Over 1,900 breaches reported in the first three months of 2019, a new Q1 record
May 7, 2019 • RBS
Risk Based Security today announced the release of its Q1 2019 Data Breach QuickView Report, which found that there were 1,903 publicly disclosed data compromise events in the first three months of the year, exposing over 1.9 billion records. No other first quarter has seen this level of activity, putting 2019 on pace to be yet another “worst year on record” for the number of publicly reported breaches.
“The number of data leaks – both in the form of open, unsecured services and credentials leaks – reached new levels this quarter,” commented Inga Goddijn, executive vice president and head of Cyber Risk Analytics. “Researchers are increasingly going public when they discover sizable, unprotected databases containing sensitive information and unfortunately, they aren’t terribly difficult to find when you know where to look.” The report finds that 67.6% of records compromised in Q1 were due to exposure of sensitive data on the Internet.
A particular area of interest for the research team is breach event timelines. Throughout 2018, the QuickView Reports focused on analysis of the time interval between the date an incident is first discovered by the breached organization, to the date the incident is first publicly disclosed. Initial research indicated the gap between discovery and disclosure incrementally shrank from 2014 though the first quarter of 2018, but stalled for the remainder of the year.
This lack of improvement prompted a new focus for 2019: digging deeper into the factors that may be influencing why some organizations are quicker to disclose a breach than others. This quarter, analysis focused on whether there is a correlation between discovery method and time to disclose. The theory being, organizations that are better able to detect a breach will also be better positioned to respond swiftly.
In an interesting twist, the data did indeed show there is a correlation between discovery method and time to disclose, but it was not the expected outcome. In Q1 2019, organizations that were alerted to the event from external sources – such as law enforcement, researcher or customer reporting, fraud monitoring or actor disclosure – were on average 31 days quicker to publicly disclose the event than organizations that learned of the incident through internal sources.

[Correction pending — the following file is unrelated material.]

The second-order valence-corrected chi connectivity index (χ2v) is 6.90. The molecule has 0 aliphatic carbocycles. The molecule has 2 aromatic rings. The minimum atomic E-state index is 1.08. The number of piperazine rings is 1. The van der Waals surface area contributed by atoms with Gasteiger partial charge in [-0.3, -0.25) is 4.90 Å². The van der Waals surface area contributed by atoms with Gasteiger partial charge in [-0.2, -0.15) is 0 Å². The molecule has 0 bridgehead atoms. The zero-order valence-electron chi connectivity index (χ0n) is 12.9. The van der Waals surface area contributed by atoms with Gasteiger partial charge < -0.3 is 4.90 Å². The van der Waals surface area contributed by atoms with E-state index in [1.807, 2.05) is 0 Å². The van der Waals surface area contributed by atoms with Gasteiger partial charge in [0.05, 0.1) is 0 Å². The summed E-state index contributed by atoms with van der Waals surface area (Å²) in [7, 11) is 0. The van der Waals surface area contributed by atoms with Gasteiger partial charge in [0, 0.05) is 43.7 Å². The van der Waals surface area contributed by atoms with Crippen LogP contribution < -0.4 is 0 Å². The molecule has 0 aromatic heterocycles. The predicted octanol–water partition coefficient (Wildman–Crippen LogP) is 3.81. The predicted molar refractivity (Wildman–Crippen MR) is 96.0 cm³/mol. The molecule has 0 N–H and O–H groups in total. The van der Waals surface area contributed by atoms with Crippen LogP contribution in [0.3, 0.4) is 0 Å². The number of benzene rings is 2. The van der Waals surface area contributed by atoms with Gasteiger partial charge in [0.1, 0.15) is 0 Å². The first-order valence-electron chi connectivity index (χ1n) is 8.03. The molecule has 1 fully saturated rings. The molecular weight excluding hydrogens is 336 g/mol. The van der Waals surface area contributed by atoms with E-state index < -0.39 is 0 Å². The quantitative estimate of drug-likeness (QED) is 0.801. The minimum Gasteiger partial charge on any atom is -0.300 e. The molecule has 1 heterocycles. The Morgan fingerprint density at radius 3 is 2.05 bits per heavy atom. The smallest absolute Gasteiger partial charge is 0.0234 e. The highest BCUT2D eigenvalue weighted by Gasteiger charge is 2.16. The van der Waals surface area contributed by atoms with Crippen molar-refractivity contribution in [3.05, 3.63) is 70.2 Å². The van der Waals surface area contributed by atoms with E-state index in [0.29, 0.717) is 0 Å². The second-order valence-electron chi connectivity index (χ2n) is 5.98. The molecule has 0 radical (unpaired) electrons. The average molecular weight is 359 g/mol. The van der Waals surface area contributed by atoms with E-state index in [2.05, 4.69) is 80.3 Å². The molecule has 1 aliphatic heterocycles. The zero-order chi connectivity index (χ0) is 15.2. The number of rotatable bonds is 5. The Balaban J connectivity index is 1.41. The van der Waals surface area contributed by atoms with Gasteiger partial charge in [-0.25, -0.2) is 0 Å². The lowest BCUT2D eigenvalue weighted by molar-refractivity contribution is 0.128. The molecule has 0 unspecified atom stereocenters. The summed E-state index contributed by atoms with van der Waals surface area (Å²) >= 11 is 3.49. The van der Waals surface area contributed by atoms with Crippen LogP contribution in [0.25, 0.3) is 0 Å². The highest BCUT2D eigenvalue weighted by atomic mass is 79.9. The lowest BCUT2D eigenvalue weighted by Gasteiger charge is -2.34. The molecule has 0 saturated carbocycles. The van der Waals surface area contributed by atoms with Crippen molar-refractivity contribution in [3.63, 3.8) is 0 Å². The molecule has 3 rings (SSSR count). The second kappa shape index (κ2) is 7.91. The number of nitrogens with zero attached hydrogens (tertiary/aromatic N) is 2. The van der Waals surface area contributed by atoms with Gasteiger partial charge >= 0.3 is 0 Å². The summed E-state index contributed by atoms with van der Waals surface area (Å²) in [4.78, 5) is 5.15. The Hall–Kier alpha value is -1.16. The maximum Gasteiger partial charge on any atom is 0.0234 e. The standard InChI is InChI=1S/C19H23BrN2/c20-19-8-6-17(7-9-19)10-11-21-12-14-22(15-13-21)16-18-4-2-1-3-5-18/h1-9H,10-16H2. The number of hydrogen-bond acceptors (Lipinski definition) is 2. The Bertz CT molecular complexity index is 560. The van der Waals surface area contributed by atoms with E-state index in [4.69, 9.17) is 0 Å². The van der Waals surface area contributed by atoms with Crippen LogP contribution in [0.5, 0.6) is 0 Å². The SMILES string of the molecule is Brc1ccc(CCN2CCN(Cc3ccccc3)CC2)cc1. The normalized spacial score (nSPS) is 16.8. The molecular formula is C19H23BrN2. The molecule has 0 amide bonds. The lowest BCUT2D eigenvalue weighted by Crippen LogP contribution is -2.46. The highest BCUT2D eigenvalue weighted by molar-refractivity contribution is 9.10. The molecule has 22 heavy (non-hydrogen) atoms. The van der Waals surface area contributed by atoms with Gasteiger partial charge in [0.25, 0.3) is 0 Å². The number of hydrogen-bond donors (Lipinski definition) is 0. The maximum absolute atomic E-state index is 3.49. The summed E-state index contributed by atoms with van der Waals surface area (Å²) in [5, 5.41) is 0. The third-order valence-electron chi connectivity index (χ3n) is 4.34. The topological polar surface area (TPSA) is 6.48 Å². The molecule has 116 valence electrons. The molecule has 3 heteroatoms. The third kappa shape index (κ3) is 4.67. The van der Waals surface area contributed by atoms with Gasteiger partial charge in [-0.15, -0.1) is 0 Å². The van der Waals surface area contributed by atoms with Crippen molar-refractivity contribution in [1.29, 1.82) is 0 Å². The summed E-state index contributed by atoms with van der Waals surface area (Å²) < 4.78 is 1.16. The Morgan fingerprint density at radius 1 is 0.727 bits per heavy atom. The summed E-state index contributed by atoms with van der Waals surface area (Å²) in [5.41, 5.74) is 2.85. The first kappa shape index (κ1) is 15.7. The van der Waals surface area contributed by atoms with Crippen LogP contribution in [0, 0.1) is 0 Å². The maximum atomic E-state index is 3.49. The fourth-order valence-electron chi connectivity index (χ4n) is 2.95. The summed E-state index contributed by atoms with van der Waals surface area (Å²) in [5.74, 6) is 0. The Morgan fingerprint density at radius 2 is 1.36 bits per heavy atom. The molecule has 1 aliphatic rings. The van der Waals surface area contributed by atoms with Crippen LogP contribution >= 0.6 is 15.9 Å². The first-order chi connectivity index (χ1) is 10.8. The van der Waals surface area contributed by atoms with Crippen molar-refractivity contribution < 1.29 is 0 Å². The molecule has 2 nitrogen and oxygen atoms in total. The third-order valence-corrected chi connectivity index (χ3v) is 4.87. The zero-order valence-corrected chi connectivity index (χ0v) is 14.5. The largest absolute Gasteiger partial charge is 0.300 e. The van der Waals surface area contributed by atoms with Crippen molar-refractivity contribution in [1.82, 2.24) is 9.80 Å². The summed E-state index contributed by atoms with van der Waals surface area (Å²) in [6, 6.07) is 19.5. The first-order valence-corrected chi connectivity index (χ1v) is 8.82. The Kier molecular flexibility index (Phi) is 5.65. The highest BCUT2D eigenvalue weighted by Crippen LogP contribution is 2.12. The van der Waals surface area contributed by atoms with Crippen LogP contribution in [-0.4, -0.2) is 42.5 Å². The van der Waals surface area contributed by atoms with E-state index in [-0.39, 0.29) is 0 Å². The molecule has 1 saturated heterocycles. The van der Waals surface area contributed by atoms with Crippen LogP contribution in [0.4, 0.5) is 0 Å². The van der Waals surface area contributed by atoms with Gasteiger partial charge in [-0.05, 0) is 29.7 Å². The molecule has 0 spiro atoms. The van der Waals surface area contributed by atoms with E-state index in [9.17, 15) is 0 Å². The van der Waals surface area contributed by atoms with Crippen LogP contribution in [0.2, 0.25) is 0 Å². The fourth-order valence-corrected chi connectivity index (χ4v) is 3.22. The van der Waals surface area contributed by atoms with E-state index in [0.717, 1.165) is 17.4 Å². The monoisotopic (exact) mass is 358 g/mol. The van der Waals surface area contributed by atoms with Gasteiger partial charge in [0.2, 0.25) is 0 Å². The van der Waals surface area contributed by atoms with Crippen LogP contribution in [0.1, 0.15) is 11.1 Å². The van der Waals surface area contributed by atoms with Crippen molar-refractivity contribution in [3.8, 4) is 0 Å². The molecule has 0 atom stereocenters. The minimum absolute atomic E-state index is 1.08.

“Clearly our hypothesis, that organizations finding their own breaches will report them faster, was dead wrong this quarter,” commented Ms. Goddijn. “We will be following this metric closely throughout the year. For now, it’s too early to say whether the result we found for this quarter is an outlier or a fairly typical outcome.”
About the Data Breach QuickView Report
The Data Breach Quickview Report is made possible through the research conducted by Risk Based Security and Cyber Risk Analytics. It is designed to provide an executive level summary of the key findings from RBS’ analysis of breach activity disclosed in the first quarter of 2019. Contact Risk Based Security for any focused analysis of the breaches of specific interest to your organization.
About Risk Based Security
Risk Based Security (RBS) provides detailed information and analysis on Data Breaches, Vendor Risk Ratings and Vulnerability Intelligence. Our products, Cyber Risk Analytics (CRA) and VulnDB, provide organizations access to the most comprehensive threat intelligence knowledge bases available, including advanced search capabilities, access to raw data via API, and email alerting to assist organizations in taking the right actions in a timely manner. In addition, our YourCISO offering provides organizations with on-demand access to high quality security and information risk management resources in one, easy to use web portal.
Cyber Risk Analytics (CRA) provides actionable threat intelligence about organizations that have had a data breach or leaked credentials. This enables organizations to reduce exposure to the threats most likely to impact them and their vendor base. In addition, our PreBreach vendor risk rating, the result of a deep-view into the metrics driving cyber exposures, are used to better understand the digital hygiene of an organization and the likelihood of a future data breach. The integration of PreBreach ratings into security processes, vendor management programs, cyber insurance processes and risk management tools allows organizations to avoid costly risk assessments, while enabling businesses to understand its risk posture, act quickly and appropriately to proactively protect its most critical information assets.